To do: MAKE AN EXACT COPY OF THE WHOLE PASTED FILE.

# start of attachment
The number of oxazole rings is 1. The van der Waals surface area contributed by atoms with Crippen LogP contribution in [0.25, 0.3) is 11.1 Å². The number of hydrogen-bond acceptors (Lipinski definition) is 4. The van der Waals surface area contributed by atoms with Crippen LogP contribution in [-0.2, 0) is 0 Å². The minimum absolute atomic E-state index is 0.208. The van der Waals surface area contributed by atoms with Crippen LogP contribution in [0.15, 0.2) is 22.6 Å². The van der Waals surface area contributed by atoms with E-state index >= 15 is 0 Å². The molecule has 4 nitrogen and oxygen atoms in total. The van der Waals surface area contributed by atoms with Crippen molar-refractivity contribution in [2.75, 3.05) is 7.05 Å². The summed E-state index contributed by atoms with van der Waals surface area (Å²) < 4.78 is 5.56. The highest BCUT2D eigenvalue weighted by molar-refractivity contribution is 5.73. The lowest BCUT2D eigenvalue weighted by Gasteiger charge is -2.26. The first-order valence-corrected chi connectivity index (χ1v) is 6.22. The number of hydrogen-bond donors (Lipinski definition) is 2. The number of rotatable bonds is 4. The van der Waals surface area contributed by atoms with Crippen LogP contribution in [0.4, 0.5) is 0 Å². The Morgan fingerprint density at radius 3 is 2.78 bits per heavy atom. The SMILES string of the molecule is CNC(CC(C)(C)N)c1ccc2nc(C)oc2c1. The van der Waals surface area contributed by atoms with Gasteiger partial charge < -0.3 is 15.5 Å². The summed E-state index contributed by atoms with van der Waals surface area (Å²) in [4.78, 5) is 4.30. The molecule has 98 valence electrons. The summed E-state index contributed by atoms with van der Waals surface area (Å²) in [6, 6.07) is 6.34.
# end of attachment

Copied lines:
The number of oxazole rings is 1. The van der Waals surface area contributed by atoms with Crippen LogP contribution in [0.25, 0.3) is 11.1 Å². The number of hydrogen-bond acceptors (Lipinski definition) is 4. The van der Waals surface area contributed by atoms with Crippen LogP contribution in [-0.2, 0) is 0 Å². The minimum absolute atomic E-state index is 0.208. The van der Waals surface area contributed by atoms with Crippen LogP contribution in [0.15, 0.2) is 22.6 Å². The van der Waals surface area contributed by atoms with E-state index >= 15 is 0 Å². The molecule has 4 nitrogen and oxygen atoms in total. The van der Waals surface area contributed by atoms with Crippen molar-refractivity contribution in [2.75, 3.05) is 7.05 Å². The summed E-state index contributed by atoms with van der Waals surface area (Å²) < 4.78 is 5.56. The highest BCUT2D eigenvalue weighted by molar-refractivity contribution is 5.73. The lowest BCUT2D eigenvalue weighted by Gasteiger charge is -2.26. The first-order valence-corrected chi connectivity index (χ1v) is 6.22. The number of hydrogen-bond donors (Lipinski definition) is 2. The number of rotatable bonds is 4. The van der Waals surface area contributed by atoms with Crippen LogP contribution in [0.4, 0.5) is 0 Å². The Morgan fingerprint density at radius 3 is 2.78 bits per heavy atom. The SMILES string of the molecule is CNC(CC(C)(C)N)c1ccc2nc(C)oc2c1. The van der Waals surface area contributed by atoms with Gasteiger partial charge < -0.3 is 15.5 Å². The summed E-state index contributed by atoms with van der Waals surface area (Å²) in [4.78, 5) is 4.30. The molecule has 98 valence electrons. The summed E-state index contributed by atoms with van der Waals surface area (Å²) in [6, 6.07) is 6.34.